We’ll talk a lot more about this the next segment.

Royalties

The current royalty structure for RAMBUS memory and controllers is about 2% for the memory and 4-5% for the memory controllers. At current prices, maybe $10-12 per $500 RIMM; if RDRAM were selling for $200, we’re talking about $5 a RIMM.

How much of a financial burden is that? That depends.

Let’s pretend DDR costs $80 for 128MB and the memory manufacturers sell it for $100. Let’s pretend RDRAM costs $100 per 128Mb RIMM, plus a $3 royalty to RAMBUS.

  • If you can sell the RIMM for more than $130, the additional royalty is no problem at all, since the increased sales price (including the royalty) produces more of a profit percentage (and dollars) than the SDRAM sale.
  • If you sell it for between $124 and $130, you have more of a dollar profit, but less than SDRAM’s profit percentage.
  • If you sell it for between $103 and $124 dollars, you are making less dollar profit and margin than with SDRAM.

  • Sell it for the same price as SDRAM, and you are losing money due to the royalties rather than making it.

So there may or may not a financial burden, depending on costs and selling prices. I think the memory manufacturers object to this on principle.

From their perspective, the memory manufacturers are like a group of kids who’ve been playing together for years, and Rambus is like this obnoxious new kid on the block who shows up and incessantly says, “You’re all stupid, I’m the only smart one here.” So the other kids whack him a few, toss him in the gutter, and go about their business.

The next time the kid shows up, he brings the teacher along, and the teacher loves this brat. She tells you to do everything he says or else. The kid not only throws the way your little rascals do things into an uproar, but demands that you pay him for it.

Behind all the language and the rhetoric and the cost analysis, I think that’s the real reason why memory manufacturers dislike Rambus so much. 🙂

Testing and packaging

Again, DDR is no big disruption to current operations. You make it pretty much the same way (add a few extra masks); you test it pretty much the same way.

RDRAM is a whole different ball game. You need much different packaging; you need new testing equipment.

Some have claimed that you can’t test a complete module without cementing that “heat spreader” into place. This doesn’t make a lot of sense to me as a big source of wastage, though. Either the modules usually work, or if wastage at this stage were that big a deal, I would think manufacturers would just test them in a colder, highly ventilated environment.)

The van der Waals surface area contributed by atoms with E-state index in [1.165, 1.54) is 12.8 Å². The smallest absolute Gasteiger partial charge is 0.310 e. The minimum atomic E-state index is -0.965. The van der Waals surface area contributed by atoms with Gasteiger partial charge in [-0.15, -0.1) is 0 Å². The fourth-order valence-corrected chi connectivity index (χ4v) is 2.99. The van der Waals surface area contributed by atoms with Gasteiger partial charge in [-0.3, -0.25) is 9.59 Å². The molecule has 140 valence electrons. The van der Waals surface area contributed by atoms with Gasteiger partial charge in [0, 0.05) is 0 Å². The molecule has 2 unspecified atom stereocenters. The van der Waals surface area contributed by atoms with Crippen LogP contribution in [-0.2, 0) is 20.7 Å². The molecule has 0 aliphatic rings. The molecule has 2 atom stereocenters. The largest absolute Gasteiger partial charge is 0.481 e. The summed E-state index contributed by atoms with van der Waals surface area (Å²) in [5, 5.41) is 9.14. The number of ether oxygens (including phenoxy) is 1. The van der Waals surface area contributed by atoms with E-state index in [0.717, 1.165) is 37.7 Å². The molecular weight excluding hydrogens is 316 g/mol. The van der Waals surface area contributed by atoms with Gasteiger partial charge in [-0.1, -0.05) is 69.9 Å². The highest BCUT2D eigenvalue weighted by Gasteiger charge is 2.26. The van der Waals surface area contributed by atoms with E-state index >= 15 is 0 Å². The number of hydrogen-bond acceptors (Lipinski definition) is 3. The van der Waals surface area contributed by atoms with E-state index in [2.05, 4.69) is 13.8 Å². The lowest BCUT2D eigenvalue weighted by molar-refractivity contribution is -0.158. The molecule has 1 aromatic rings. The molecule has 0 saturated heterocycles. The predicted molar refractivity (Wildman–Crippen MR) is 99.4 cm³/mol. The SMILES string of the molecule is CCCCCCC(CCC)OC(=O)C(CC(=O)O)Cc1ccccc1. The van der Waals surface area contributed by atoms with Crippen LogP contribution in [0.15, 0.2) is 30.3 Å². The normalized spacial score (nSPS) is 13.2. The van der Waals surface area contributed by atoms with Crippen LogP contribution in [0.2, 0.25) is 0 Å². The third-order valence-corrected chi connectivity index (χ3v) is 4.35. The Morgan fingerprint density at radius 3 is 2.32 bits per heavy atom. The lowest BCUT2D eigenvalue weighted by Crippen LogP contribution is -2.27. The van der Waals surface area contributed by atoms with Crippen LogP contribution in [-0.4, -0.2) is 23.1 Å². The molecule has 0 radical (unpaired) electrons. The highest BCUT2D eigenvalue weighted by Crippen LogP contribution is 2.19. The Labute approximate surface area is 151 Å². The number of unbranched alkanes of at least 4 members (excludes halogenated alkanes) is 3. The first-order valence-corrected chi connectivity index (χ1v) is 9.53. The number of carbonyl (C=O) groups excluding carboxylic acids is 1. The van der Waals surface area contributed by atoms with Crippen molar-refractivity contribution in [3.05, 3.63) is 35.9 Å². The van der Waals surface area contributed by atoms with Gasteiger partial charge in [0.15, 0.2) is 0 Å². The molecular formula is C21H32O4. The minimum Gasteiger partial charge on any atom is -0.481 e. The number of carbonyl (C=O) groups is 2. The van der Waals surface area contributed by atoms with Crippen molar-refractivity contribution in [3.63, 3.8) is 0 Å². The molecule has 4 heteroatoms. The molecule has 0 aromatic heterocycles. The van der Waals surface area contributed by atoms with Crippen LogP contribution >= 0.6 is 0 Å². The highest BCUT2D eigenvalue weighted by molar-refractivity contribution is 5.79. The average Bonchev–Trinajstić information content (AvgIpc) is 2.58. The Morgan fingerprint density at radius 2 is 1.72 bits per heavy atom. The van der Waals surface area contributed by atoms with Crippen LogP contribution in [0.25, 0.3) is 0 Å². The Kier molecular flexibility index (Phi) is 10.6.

All this costs a lot of money. An estimate of this cost (though a pretty old one) can be found HERE. To quote:

“One reason for the cost difference is that the Rambus DRAMs require a new infrastructure at the back end,” Tabrizi said. “To produce one-million RDRAMs a month requires an investment of $10-to-$20 million. Hyundai currently makes about 40 million 64-Mbit DRAMs per month, and to convert our capacity to the Rambus memories would cost a minimum of $400 million and perhaps as much as $800 million.”

Again, this is an old estimate, very early on in the process, and equipment has recently become available which helps automate testing of equipment. I’m sure the estimate would be too high today, but even if it has dropped a lot, it’s still not chicken feed. Especially if you feel you have to lay out the money just for the privilege of making that obnoxious new kid rich.

Even the Rambus folks acknowledge that testing and packaging currently costs a whole lot more money than SDRAM; they said so themselves at their annual meeting (though they did say the additional costs would become quite tolerable in 2001). See “RDRAM Cost Differential” (a little more than halfway through the document).

When you buy capital equipment, it’s normally meant to last a while, usually years, and you normally expect to recoup the cost of buying it over the expected lifetime of the equipment. Well, if you’re “uncertain” about how long RDRAM technology is going to be around, you’d want to get payback on that capital equipment as quickly as possible.